Tile underlayment is an important step when laying tile that is often overlooked. That step involves installing a good tile underlayment. But most people don’t even know what tile underlayment is.
To find out more about tile underlayment, let’s take a look at a few different types of tile underlayment and what they are for. Each of them serves a different purpose and all are quite valuable in today’s world.
What Is Tile Underlayment?
What people don’t realize is that tile floors have three layers. There is the subfloor and the tile, yes, but there is also one layer in between the two called the tile underlayment. This is the most forgotten layer.
The purpose of the tile underlayment is to smooth out uneven spots in a subfloor and give something for the mortar to adhere to. Aside from that, a tile underlayment will offer water and air barriers for your floor.
Types Of Tile Underlayment
There are only a few types of tile underlayments still in circulation today. While older options are outdated, here are a few options that are unlikely to go out of style anytime soon. These underlayments are nearly timeless.
Best Professional: Backer Board
This is the most common type of tile underlayment and the most preferred by contractors. Backer board comes in four-foot-by-eight-foot and three-foot-by-five-foot panels making it easy to lay in most areas.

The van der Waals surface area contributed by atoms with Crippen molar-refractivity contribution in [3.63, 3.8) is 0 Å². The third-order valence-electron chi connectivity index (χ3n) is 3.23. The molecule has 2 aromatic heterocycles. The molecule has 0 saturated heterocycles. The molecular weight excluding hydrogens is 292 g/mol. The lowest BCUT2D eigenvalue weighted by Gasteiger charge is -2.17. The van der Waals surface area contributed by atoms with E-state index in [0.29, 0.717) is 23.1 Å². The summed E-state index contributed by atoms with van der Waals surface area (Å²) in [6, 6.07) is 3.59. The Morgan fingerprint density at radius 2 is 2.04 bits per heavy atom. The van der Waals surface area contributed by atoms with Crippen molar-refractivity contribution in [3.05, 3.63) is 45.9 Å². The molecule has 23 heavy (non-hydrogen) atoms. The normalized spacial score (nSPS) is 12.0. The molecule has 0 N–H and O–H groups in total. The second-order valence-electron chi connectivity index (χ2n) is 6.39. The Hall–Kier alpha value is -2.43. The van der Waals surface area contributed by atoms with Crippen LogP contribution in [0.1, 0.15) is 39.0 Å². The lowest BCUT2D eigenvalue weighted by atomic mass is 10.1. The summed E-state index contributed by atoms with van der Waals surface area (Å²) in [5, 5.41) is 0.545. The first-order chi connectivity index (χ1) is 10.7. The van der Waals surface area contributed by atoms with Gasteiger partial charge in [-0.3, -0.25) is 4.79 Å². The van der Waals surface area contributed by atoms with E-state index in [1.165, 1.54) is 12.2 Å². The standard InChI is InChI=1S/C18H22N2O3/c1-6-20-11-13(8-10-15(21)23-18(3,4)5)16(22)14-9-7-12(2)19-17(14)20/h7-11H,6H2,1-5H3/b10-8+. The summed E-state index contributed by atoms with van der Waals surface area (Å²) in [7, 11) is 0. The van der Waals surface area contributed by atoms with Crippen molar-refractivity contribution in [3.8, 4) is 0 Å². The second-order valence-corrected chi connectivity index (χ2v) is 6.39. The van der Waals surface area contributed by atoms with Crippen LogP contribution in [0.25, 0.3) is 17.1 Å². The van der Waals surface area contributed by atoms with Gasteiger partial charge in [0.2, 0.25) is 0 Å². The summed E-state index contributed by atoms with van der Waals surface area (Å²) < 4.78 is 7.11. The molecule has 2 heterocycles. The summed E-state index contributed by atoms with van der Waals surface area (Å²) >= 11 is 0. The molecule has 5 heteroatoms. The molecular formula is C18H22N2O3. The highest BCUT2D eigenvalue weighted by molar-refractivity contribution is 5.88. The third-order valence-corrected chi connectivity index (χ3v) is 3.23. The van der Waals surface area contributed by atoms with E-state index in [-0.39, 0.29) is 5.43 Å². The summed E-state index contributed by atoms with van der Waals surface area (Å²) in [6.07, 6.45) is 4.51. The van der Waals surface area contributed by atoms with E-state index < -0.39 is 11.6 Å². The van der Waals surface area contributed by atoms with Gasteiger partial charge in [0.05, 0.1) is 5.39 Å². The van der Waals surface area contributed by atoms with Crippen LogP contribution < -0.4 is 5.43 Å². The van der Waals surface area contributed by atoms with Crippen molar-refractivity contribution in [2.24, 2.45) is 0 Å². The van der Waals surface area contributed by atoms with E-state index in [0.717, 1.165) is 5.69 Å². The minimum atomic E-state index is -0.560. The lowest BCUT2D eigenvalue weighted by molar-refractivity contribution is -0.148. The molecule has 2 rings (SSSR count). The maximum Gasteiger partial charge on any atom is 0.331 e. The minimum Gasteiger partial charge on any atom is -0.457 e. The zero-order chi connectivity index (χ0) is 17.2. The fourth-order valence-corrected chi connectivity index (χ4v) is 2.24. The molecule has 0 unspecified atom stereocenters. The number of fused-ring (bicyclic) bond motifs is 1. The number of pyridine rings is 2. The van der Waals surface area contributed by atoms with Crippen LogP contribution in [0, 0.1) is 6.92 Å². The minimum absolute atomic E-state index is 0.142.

More often than not, a layer of thin set is added to the subfloor then the backer board is added. After that, it is screwed down and the tile is adhered to the tile. This is one of the best ways to safely and securely install the tile.
Best For Uneven Floors: Pourable Underlayment
Another great option is pourable tile underlayment which has many unique uses. You install it by pouring a bed of mortar to create a concrete slab to lay your tiles on. This is perfect for uneven floors.
Because you can create an even floor without even trying. All you need to do is pour the concrete on the floor and use a trowel to make sure it is smooth. Then, let it dry and use it as a sort of subfloor/ tile underlayment.
Most tile underlayments made of concrete are one to two inches thick. But if the difference in the lowest and highest point is larger than two inches, you can pour it thicker. But if four inches are more, you will need to build a new subfloor.
Best For DIY: Membranes
These polyethylene tile underlayments are flexible and come in rolls like carpet. They are made to add protection from water, cracking, and even help insulate your floors. They can usually be used instead of backerboard.
This type of membrane is usually fairly easy to install and can be purchased at any hardware store and at many places online. The only thing you need to pay close attention to is taping and filling any seams.